I think the first blues song I heard in my life was Crossroad Blues by Robert Johnson. Something about the sound of that music really spoke to me – whether it was the complex intonations of the guitar, or the energy in Johnson’s voice – I’m not sure. But I was hooked. There was just something inside the music that had such an incredible energy to it.
Over his lifetime, the ethnomusicologist Alan Lomax (now deceased) accumulated an incredible amount of archival footage and recordings on multiple different types of folk music – blues very much included. He has this to say about the essence of America.
The essence of America lies not in the headlined heroes … but in the everyday folds who live and die unknown, yet leave their dreams as legacies.Alan Lomax
And this is true. Many of the artists I’ll share with you in this article died relatively unknown, and many times their music gained traction and popularity only after their deaths. Of course, Lomax’s documentation also helped musicians like Sam Chatmon and Belton Sutherland be remembered decades after their deaths.
The fact that we can find these archival videos on YouTube shows just how influential Lomax’s recordings were in showcasing these worlds of folk music that largely went unrecorded.
Going back to the beginning, blues music was an evolution of songs by the many African American men and women who were heartlessly enslaved by colonial settlers. The pain and hardship of these times is still felt by the descendants today and these injustices are still fought against today by organizations like Black Lives Matter.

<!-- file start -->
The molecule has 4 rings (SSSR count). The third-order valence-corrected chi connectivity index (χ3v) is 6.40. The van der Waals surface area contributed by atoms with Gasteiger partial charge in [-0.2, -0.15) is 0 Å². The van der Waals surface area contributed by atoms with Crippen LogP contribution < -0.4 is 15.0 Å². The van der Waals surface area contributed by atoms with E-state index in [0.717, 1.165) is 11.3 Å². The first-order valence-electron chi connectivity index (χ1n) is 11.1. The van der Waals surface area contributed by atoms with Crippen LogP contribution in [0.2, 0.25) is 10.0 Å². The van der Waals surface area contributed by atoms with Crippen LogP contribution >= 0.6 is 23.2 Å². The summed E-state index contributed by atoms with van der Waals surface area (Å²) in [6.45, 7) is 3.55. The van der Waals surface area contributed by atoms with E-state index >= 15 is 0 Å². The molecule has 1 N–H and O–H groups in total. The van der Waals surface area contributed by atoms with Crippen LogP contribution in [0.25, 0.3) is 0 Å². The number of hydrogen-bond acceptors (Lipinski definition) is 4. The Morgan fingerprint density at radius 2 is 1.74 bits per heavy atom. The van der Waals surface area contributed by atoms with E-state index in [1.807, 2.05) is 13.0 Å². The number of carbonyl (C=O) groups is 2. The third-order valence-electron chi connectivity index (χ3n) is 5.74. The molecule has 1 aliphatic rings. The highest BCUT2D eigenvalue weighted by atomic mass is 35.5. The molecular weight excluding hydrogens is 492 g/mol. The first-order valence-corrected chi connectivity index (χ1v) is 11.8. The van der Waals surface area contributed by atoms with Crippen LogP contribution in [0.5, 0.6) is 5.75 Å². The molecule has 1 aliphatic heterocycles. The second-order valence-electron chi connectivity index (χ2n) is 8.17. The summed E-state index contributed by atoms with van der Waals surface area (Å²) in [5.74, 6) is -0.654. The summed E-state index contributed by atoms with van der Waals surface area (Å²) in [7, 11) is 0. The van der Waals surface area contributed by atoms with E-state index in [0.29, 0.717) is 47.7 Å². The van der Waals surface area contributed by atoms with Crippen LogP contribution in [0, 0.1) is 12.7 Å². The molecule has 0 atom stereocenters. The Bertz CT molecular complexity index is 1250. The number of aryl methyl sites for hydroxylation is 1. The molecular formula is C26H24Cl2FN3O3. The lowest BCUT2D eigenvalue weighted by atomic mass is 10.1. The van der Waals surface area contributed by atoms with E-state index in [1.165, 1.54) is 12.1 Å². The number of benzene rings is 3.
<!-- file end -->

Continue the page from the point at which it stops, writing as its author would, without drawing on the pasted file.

These songs eventually made their way into field hollers, which were used to keep time and to keep up the mood in work camps and prison chain gangs throughout the 20th century. These work camps were very close to indentured servitude themselves, as most men who worked there were paid very little and treated very badly – but there was nowhere else to go, especially during the Great Depression.
Elizabeth Cotten (1893-1987) is one of the very best self-taught musicians I’ve heard. Her style of guitar playing is especially interesting as she plays a right handed guitar but with her left hand , so instead of working with the standard EADGBA tuning from the shoulder down, she plays with the ABGDAE, since she’s playing upside down. But watch the video, and she sure makes it work!
Cotten wrote Freight Train when she was a young girl – and continued to sing it until she died.
Mississippi John Hurt
Mississippi John hurt is definitely my favorite blues musician. Many of the artists I’ve shared with you learned to play guitar at a very young age, and Hurt is no exception – he learned to play guitar at the age of 9 years old, and has a signature self-taught picking style that is very complex and hard to replicate.
His singing is quiet and subdued, and during performances, such as this one – he concentrates deeply on his guitar, intent on the intonations.
Blind Willie Johnson
And finally to cap it off, this is Blind Willie Johnson, playing his song “Dark was the Night, Cold was the Ground”. Interestingly, this song was actually sent out into space on the Voyager Golden Record – a cohesive ‘soundtrack’ of earth that was sent out with the Voyager spacecraft to portray the diversity of Earth. Timothy Ferris says that this song was based on an experience that Johnson and many others had – of having no place to sleep at night – unfortunately a universal experience for many.
In conclusion, I think that blues music is incredibly significant, both culturally and historically. And I hope that you folks listen to these songs I’m sharing with you, and share them with your friends and family as well. Happy holidays!
You can find my essential blues playlist with all of the artists from this article on Spotify HERE.
And finally, here are two of my own covers of Elizabeth Cotten and Sam Chatmon on my Soundcloud.